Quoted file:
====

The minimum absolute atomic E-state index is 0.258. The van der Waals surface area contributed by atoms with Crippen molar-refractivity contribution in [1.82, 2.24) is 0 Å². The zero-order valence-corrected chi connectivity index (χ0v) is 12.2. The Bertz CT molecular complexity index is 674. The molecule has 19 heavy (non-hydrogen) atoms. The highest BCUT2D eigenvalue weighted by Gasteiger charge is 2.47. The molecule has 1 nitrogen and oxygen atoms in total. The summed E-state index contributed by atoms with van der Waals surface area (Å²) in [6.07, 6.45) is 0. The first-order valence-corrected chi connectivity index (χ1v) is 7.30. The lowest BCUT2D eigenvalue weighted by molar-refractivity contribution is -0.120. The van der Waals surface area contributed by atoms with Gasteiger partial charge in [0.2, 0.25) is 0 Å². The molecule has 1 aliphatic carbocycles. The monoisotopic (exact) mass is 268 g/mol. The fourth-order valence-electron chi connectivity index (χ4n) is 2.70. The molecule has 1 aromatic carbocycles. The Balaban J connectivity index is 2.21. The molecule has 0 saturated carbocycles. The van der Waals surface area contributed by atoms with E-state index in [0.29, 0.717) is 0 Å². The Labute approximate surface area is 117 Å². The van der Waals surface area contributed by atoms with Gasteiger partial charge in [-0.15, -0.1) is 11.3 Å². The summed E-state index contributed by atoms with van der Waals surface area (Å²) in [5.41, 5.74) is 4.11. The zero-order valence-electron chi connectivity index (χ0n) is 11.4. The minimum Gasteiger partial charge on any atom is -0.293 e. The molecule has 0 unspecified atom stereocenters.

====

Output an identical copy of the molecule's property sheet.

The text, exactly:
The minimum absolute atomic E-state index is 0.258. The van der Waals surface area contributed by atoms with Crippen molar-refractivity contribution in [1.82, 2.24) is 0 Å². The zero-order valence-corrected chi connectivity index (χ0v) is 12.2. The Bertz CT molecular complexity index is 674. The molecule has 19 heavy (non-hydrogen) atoms. The highest BCUT2D eigenvalue weighted by Gasteiger charge is 2.47. The molecule has 1 nitrogen and oxygen atoms in total. The summed E-state index contributed by atoms with van der Waals surface area (Å²) in [6.07, 6.45) is 0. The first-order valence-corrected chi connectivity index (χ1v) is 7.30. The lowest BCUT2D eigenvalue weighted by molar-refractivity contribution is -0.120. The van der Waals surface area contributed by atoms with Gasteiger partial charge in [0.2, 0.25) is 0 Å². The molecule has 1 aliphatic carbocycles. The monoisotopic (exact) mass is 268 g/mol. The fourth-order valence-electron chi connectivity index (χ4n) is 2.70. The molecule has 1 aromatic carbocycles. The Balaban J connectivity index is 2.21. The molecule has 0 saturated carbocycles. The van der Waals surface area contributed by atoms with E-state index in [0.29, 0.717) is 0 Å². The Labute approximate surface area is 117 Å². The van der Waals surface area contributed by atoms with Gasteiger partial charge in [-0.15, -0.1) is 11.3 Å². The summed E-state index contributed by atoms with van der Waals surface area (Å²) in [5.41, 5.74) is 4.11. The zero-order valence-electron chi connectivity index (χ0n) is 11.4. The minimum Gasteiger partial charge on any atom is -0.293 e. The molecule has 0 unspecified atom stereocenters.